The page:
To keep S3 up-to-date with the data being served from the apiservers, we use our CI system to periodically: 1. cURL the URLs 1. store the result in a git repository 1. synchronise the data to S3

RBAC

The apiserver applies RBAC rules to these new endpoints configured in the flags, so you also need to allow anonymous read-access to the endpoints.

Here’s the cluster role binding to apply:

---
apiVersion: rbac.authorization.k8s.io/v1
kind: ClusterRoleBinding
metadata:
  name: oidc-reviewer
roleRef:
  apiGroup: rbac.authorization.k8s.io
  kind: ClusterRole
  name: system:service-account-issuer-discovery
subjects:
  - kind: Group
    name: system:unauthenticated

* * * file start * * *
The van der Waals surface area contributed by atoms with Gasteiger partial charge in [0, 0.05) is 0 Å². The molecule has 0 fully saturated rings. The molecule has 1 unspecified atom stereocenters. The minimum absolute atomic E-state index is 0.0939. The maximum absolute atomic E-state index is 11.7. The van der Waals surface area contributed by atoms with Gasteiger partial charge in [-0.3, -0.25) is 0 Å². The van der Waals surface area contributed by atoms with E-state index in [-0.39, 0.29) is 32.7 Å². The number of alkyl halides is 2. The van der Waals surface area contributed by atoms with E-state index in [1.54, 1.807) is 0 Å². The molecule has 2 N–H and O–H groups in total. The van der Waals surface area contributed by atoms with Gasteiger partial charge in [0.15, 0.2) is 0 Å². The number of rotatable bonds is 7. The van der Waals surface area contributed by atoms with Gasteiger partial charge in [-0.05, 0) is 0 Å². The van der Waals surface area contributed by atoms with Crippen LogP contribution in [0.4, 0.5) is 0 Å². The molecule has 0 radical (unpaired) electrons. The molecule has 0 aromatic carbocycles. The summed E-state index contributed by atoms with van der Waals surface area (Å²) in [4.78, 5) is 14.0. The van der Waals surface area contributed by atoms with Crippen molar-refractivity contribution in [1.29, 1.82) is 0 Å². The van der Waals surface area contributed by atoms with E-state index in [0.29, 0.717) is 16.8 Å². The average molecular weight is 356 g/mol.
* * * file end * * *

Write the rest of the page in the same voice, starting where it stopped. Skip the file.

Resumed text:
Configure AWS for federation

Configuring AWS for the federation is done via API calls or the GUI. Unfortunately it’s not supported in CloudFormation.

Follow the AWS documentation, and if you’re using the GUI, it should look something like this:

Configuring federation in the AWS GUI console

Configure the AWS IAM role

Within AWS there needs to be an IAM role for the pods to assume. Ideally, each different application would have its own role, following the principle of granting least privileges.

The IAM role has two parts: what the role can do, and, who can assume the role.

Here is a CloudFormation template that would create a read-only role, that can be assumed by our newly federated pods:

---
AWSTemplateFormatVersion: 2010-09-09
Description: An example stack that creates an IAM role assumable by OpenID connect federation
Parameters:
  OidcIdentifier:
    Type: String
    Description: The OpenID connect identifier that AWS is configured with for the federated cluster